Tuesday, 11 September 2012

Main Priority-Free Press

The World Press Freedom Day was a two-day event at the University of the South Pacific and it was also the first time USP Journalism students had taken the initiative to do something for May the third.
Suva based lawyer Mr. RichardNaidu who was the chief guest for World Press Freedom Day said “giving a dissident a platform – and a voice – is perhaps the best demonstration of the Association’s commitment to media freedom” referring to the fact that he was not so much liked by the Fiji Government.
He also said “Journalists are society’s eyes and ears – and for many people, also their voice…. There are many ways journalists can go bad but ignoring the obvious taking at face value and without question what those in power do and say is probably the worst way.”
Censorship has been lifted from newsrooms, but it seems that most journalists have taken self-censorship to another new level. This is perhaps due to the New Media Decree 2010.
Rachna Lal a well-known journalist, and a panel member had discussed about hefty fines and possible imprisonment. Journalists are now weighing the options of public interest against their personal safety.
A former journalism student Dawn Gibson who had worked for a little time in the media mainstream mentioned that working in the mainstream was like being a ‘mouth piece’ for the Government. Copying and pasting from press releases. This was what Mr. Naidu was talking about.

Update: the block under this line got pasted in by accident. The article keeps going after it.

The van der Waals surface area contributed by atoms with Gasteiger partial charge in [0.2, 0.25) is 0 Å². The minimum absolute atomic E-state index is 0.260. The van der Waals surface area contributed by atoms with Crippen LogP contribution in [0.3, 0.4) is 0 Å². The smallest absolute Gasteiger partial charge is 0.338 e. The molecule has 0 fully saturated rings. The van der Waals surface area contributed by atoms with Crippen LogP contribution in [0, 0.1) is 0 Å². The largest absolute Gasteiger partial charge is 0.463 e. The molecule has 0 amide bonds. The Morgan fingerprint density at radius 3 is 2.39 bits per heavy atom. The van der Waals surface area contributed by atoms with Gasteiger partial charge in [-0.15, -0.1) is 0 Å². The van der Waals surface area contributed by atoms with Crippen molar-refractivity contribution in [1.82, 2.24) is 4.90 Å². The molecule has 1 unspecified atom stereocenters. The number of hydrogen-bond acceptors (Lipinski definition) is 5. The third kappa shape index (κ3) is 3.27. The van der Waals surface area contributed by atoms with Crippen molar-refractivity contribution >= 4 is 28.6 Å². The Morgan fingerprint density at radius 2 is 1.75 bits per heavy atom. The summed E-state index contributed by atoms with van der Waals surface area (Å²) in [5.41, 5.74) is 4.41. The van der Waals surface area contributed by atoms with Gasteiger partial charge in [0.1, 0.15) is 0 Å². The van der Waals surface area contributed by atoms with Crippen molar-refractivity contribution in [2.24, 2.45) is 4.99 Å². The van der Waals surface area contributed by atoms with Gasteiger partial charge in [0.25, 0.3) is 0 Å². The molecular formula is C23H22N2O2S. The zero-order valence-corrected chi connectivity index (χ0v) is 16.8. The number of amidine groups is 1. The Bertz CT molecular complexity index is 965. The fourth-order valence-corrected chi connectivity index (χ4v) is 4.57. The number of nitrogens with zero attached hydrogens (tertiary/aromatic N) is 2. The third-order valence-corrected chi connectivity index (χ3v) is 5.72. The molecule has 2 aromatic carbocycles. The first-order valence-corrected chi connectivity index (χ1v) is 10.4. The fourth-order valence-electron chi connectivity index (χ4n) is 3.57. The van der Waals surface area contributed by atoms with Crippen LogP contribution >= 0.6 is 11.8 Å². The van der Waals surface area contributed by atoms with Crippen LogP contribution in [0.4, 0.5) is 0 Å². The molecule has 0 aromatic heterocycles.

Unaisi Moce a returning journalism student was asked if she would report on anything that would out the government in a bad light. She replied, “it depends if I have the right sources, and I will try to balance my story and accuracy is a strong factor. I will still do my research on it, and let the editor decide whether they want to publish my story or not”.
The theme for the Media Freedom was how media can transform societies. Mr. Naidu had pointed out that there really was no point talking about how transformational media can be unless we return to a free press. The main priority is to look towards a free press.
Freedom House has rated media in Fiji to be partly free. Dr. Marc Edge Acting Head of the Journalism Department of the University of the South Pacific said, “Fiji media is right now partly free and dangerously close to not free”.
Alex Perrottet, a Masters/Postgraduate Diploma in Communication Studies student at AUT University, said that “students can in fact lead the way in a situation Fiji is currently experiencing”, during the panel discussion organized by students.
However opposing these ideas is Mr. Ricardo Morris who is a current journalist here in Fiji. He had mentioned that self-censorship here in Fiji is much more effective than censorship in the newsrooms. 
Costs and expenses are lessened, time is saved and there is so much effectiveness of other areas when there is self-censorship rather than censorship.
According to Mr. Morris, the military has managed to achieve self-censorship over the three years of having censorship in the newsrooms. 

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